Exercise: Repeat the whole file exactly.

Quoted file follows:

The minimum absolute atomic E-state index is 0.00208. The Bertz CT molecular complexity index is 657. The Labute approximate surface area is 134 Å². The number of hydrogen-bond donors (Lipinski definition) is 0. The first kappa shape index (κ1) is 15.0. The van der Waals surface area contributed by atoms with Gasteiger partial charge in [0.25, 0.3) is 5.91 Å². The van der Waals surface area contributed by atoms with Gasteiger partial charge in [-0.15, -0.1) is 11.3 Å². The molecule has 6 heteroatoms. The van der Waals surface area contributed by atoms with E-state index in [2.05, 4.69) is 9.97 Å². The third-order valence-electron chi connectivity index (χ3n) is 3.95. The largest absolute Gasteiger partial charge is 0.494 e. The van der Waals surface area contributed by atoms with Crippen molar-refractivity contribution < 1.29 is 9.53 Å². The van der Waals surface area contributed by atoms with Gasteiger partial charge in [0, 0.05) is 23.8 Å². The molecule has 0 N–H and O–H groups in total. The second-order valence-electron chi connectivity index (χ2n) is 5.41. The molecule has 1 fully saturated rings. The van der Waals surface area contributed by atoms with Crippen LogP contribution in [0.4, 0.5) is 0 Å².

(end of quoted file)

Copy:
The minimum absolute atomic E-state index is 0.00208. The Bertz CT molecular complexity index is 657. The Labute approximate surface area is 134 Å². The number of hydrogen-bond donors (Lipinski definition) is 0. The first kappa shape index (κ1) is 15.0. The van der Waals surface area contributed by atoms with Gasteiger partial charge in [0.25, 0.3) is 5.91 Å². The van der Waals surface area contributed by atoms with Gasteiger partial charge in [-0.15, -0.1) is 11.3 Å². The molecule has 6 heteroatoms. The van der Waals surface area contributed by atoms with E-state index in [2.05, 4.69) is 9.97 Å². The third-order valence-electron chi connectivity index (χ3n) is 3.95. The largest absolute Gasteiger partial charge is 0.494 e. The van der Waals surface area contributed by atoms with Crippen molar-refractivity contribution < 1.29 is 9.53 Å². The van der Waals surface area contributed by atoms with Gasteiger partial charge in [0, 0.05) is 23.8 Å². The molecule has 0 N–H and O–H groups in total. The second-order valence-electron chi connectivity index (χ2n) is 5.41. The molecule has 1 fully saturated rings. The van der Waals surface area contributed by atoms with Crippen LogP contribution in [0.4, 0.5) is 0 Å².